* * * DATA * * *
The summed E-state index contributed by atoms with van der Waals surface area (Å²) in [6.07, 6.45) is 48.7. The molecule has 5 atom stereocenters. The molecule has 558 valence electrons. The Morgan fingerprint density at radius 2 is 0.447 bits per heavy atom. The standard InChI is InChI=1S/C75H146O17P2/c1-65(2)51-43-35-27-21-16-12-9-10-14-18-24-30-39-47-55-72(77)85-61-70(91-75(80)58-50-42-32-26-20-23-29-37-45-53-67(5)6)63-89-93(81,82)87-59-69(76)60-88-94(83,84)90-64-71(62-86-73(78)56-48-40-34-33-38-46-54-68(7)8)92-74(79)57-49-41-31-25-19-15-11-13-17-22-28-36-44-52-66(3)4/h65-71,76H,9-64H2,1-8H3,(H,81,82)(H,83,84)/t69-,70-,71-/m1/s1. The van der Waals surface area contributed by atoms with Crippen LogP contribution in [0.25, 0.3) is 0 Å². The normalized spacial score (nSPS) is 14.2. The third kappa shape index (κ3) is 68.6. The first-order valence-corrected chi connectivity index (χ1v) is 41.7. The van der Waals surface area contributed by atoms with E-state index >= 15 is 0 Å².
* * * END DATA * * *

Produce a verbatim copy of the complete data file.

The summed E-state index contributed by atoms with van der Waals surface area (Å²) in [6.07, 6.45) is 48.7. The molecule has 5 atom stereocenters. The molecule has 558 valence electrons. The Morgan fingerprint density at radius 2 is 0.447 bits per heavy atom. The standard InChI is InChI=1S/C75H146O17P2/c1-65(2)51-43-35-27-21-16-12-9-10-14-18-24-30-39-47-55-72(77)85-61-70(91-75(80)58-50-42-32-26-20-23-29-37-45-53-67(5)6)63-89-93(81,82)87-59-69(76)60-88-94(83,84)90-64-71(62-86-73(78)56-48-40-34-33-38-46-54-68(7)8)92-74(79)57-49-41-31-25-19-15-11-13-17-22-28-36-44-52-66(3)4/h65-71,76H,9-64H2,1-8H3,(H,81,82)(H,83,84)/t69-,70-,71-/m1/s1. The van der Waals surface area contributed by atoms with Crippen LogP contribution in [0.25, 0.3) is 0 Å². The normalized spacial score (nSPS) is 14.2. The third kappa shape index (κ3) is 68.6. The first-order valence-corrected chi connectivity index (χ1v) is 41.7. The van der Waals surface area contributed by atoms with E-state index >= 15 is 0 Å².